A single analysis of the entire tumor DNA is mostly sufficient to identify all DNA errors that might be relevant for treating metastatic cancer. This is because actionable DNA errors remain remarkably stable over time, in spite of treatment with drugs.
Image Credit: Netherlands Cancer Institute.
The finding was made by Dutch scientists in a research work conducted by the Netherlands Cancer Institute. The results of the study were published online in Nature Medicine, a scientific journal, on August 9th, 2021.
Cancer results from DNA errors that accumulate in the cells throughout life. Recently, numerous drugs have been developed that particularly target the effects of these DNA abnormalities in the tumor cell. But most of the treatment targets are very rare and hence hard to find when not looking for them particularly.
A commendable approach to overcome this problem is to analyze the whole tumor genome so that all DNA errors become visible at once. This is named Whole Genome Sequencing (WGS), a diagnostic method that is only employed to a limited extent in the standard of care for metastatic cancer.
There persists uncertainty about the frequency of this procedure, as it is known that tumors continuously change their DNA to adapt to given treatments.
Scientists led by the Netherlands Cancer Institute recently identified that the DNA mutations that are relevant for selecting a treatment are very stable, even when the rest of the tumor DNA changes quickly. They recognized this by sequencing the whole DNA of tumors of 231 patients at various moments during the course of the treatment.
DNA defects for which registered drugs are available remained unchanged during treatment in 99% of patients. For DNA defects for which experimental study treatments are available, this was the case in 91%.”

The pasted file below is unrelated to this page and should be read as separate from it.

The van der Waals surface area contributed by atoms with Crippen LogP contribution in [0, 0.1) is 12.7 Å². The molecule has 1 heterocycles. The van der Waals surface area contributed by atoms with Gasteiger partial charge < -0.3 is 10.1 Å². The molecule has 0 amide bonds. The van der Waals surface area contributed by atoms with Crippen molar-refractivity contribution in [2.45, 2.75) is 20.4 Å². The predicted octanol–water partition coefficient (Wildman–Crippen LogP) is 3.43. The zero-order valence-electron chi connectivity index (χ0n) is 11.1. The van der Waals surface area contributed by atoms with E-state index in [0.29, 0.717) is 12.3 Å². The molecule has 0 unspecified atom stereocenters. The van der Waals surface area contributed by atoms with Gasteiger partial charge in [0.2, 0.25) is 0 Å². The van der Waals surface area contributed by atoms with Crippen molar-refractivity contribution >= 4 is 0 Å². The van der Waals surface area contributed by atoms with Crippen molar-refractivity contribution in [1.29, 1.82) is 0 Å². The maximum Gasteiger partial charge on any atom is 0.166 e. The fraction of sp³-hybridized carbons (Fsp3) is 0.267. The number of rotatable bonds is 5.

Joris van de Haar, Physician–Researcher, Netherlands Cancer Institute
This indicates that mostly in all cases, it is sufficient for a physician to have the whole tumor DNA sequenced only once to acquire a view of all targeted treatment options. The research thus explains that it is both beneficial and possible to map out the tumor DNA right away, for instance, while diagnosing metastatic cancer, so that all feasible options can be discussed with a patient at an early stage. This means, no opportunities are ignored.
Also in view of the costs of a WGS test, it is important to know that one test will almost always be sufficient.”
Emile Voest, Research Leader, Netherlands Cancer Institute
On the basis of their findings, the scientists argue that this test should be made available to all patients with metastatic cancer.
For this research, clinical data and WGS data from 231 patients with metastatic cancer were compared. A biopsy of their metastasis was taken and examined twice (between three and nine months; three or four times in a small number of cases).
Van de Haar, J., et al. (2021) Limited evolution of the actionable metastatic cancer genome under therapeutic pressure. Nature Medicine. doi.org/10.1038/s41591-021-01448-w.